Think back to when you started your business. What were your motivations? The ability to be your own boss? Control your own time? Build things the way you wanted? Make more money than the market was willing to pay you? Whatever your motivation, congratulations on taking that entrepreneurial plunge. Many think about it but don’t actually do it. You, on the other hand, actually did.
And now that you’re in the trenches, you’re probably well aware that small business ownership is equal parts stress-inducing and exhilarating. Or maybe you’ve fully embraced Tim Ferriss’ 4-Hour Workweek principles and are cruising along. Either way, most small business owners agree that they haven’t considered what happens when they’re ready to step away from the business they’ve built.
Let’s say you’ve built this amazing business, and now you’re ready to scale back or retire. Many small business owners aren’t aware just how valuable their business is! You’ve put your blood, sweat, and tears into building it, providing jobs, great customer experiences, and community benefits along the way. Don’t for one minute assume that you should just put up the proverbial ‘gone fishing’ sign and lock the door for the last time.
What you’ve spent your time building can be an extremely valuable asset, perhaps the most valuable one that you’ll have the opportunity to sell. Small business acquisition is an increasingly popular topic, with new buyers entering the market daily. That makes your chances of a successful exit that much higher. For many profitable businesses with sufficient operating history, a sale price in the 2-6 times earnings range is well within reason.
So even if you’re years away from a sale, there are a handful of tips to maximize the value of your business:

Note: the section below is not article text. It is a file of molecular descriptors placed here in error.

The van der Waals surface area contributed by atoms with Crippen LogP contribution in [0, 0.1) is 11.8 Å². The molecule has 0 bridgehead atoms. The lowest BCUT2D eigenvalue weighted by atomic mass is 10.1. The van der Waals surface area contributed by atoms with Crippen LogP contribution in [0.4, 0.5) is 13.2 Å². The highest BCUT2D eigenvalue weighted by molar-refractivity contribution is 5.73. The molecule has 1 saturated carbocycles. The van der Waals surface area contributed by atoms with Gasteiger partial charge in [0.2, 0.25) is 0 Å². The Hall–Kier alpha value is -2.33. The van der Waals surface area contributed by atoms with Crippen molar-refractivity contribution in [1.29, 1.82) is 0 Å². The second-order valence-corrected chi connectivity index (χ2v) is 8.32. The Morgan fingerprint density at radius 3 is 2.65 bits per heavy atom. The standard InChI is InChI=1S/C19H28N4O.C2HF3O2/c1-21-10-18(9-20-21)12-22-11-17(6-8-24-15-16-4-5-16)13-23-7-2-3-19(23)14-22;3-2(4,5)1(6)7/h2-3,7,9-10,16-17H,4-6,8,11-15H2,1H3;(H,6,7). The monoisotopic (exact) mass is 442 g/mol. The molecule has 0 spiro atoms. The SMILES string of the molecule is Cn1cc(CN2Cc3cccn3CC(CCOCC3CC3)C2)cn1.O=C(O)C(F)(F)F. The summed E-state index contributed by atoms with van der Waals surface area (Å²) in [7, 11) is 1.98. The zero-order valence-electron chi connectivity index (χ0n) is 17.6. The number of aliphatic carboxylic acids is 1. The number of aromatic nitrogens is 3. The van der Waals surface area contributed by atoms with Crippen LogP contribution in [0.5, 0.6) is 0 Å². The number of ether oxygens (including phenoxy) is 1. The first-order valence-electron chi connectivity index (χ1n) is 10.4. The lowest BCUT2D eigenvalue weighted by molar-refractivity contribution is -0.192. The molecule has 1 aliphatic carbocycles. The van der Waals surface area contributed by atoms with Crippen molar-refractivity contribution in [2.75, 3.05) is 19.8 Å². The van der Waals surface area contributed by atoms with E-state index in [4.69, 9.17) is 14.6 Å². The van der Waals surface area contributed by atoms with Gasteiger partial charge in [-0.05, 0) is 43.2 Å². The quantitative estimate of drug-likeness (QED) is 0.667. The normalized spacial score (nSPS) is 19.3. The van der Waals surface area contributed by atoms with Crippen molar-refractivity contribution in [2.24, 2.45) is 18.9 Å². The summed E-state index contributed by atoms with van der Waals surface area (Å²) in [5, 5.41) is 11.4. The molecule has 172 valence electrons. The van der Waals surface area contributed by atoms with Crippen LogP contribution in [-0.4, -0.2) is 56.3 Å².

Have squeaky clean books
Tracking all of your income and expenses in Quickbooks, Xero, or a similar platform designed for small businesses will make life much easier when it comes to a potential buyer reviewing your business. It’s also important that you don’t have unreasonable personal expenses running through your business. Separating work and personal expenditures isn’t just good life advice, it’s sound bookkeeping advice too.
Add value from your business spending
Let’s say that you have $300,000 of business credit card expenses each year. If you put all of that on your Capital on Tap Business Credit Card, you’ll earn $4,500 cash back (at an uncapped 1.5% cash back rate). But that means you’re chopping out $4,500 of expenses, which flows to your bottom line. Let’s further assume you can sell your business for 5 times profit. That’s over $22K in additional value!
Diversify your customer base
When looking to sell your business, a buyer will be sensitive to customer concentration. If your top customer accounts for a quarter of your sales, who’s to say that customer won’t leave and put the buyer in a tough spot? Reduce customer concentration to prepare your business for your exit.
Don't take your foot off the gas
Many small business owners get burned out towards the end - no surprise there. But to make your business as attractive as possible, you’ll want to show sales and profit growth year over year. You don’t need to be doubling your numbers each year, but slow, steady growth is far more attractive than a step back.
Congratulations again on your decision to pursue your entrepreneurial path. Enjoy the ups, downs, and the overall journey. And remember to keep a little focus on your end game. As always, your friends at Capital on Tap are here for you!
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